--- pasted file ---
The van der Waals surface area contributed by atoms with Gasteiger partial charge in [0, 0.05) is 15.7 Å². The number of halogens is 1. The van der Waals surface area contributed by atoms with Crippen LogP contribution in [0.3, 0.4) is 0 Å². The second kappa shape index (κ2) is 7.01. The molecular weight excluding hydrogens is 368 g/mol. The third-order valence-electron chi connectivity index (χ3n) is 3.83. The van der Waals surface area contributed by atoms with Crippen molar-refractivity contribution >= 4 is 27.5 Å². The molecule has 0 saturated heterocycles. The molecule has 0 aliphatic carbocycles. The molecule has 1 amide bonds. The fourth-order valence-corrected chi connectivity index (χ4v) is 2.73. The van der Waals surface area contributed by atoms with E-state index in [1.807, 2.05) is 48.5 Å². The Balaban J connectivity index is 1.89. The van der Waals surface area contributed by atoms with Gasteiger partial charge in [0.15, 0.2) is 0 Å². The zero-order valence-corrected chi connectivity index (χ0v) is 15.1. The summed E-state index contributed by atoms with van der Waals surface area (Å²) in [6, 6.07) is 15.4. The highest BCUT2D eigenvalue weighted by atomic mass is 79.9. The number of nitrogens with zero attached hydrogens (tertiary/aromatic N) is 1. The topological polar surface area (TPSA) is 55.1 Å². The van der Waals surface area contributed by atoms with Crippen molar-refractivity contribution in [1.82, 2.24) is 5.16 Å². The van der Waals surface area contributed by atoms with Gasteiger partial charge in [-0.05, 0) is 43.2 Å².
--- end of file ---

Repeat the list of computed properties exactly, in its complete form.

The van der Waals surface area contributed by atoms with Gasteiger partial charge in [0, 0.05) is 15.7 Å². The number of halogens is 1. The van der Waals surface area contributed by atoms with Crippen LogP contribution in [0.3, 0.4) is 0 Å². The second kappa shape index (κ2) is 7.01. The molecular weight excluding hydrogens is 368 g/mol. The third-order valence-electron chi connectivity index (χ3n) is 3.83. The van der Waals surface area contributed by atoms with Crippen molar-refractivity contribution >= 4 is 27.5 Å². The molecule has 0 saturated heterocycles. The molecule has 0 aliphatic carbocycles. The molecule has 1 amide bonds. The fourth-order valence-corrected chi connectivity index (χ4v) is 2.73. The van der Waals surface area contributed by atoms with E-state index in [1.807, 2.05) is 48.5 Å². The Balaban J connectivity index is 1.89. The van der Waals surface area contributed by atoms with Gasteiger partial charge in [0.15, 0.2) is 0 Å². The zero-order valence-corrected chi connectivity index (χ0v) is 15.1. The summed E-state index contributed by atoms with van der Waals surface area (Å²) in [6, 6.07) is 15.4. The highest BCUT2D eigenvalue weighted by atomic mass is 79.9. The number of nitrogens with zero attached hydrogens (tertiary/aromatic N) is 1. The topological polar surface area (TPSA) is 55.1 Å². The van der Waals surface area contributed by atoms with Crippen molar-refractivity contribution in [1.82, 2.24) is 5.16 Å². The van der Waals surface area contributed by atoms with Gasteiger partial charge in [-0.05, 0) is 43.2 Å².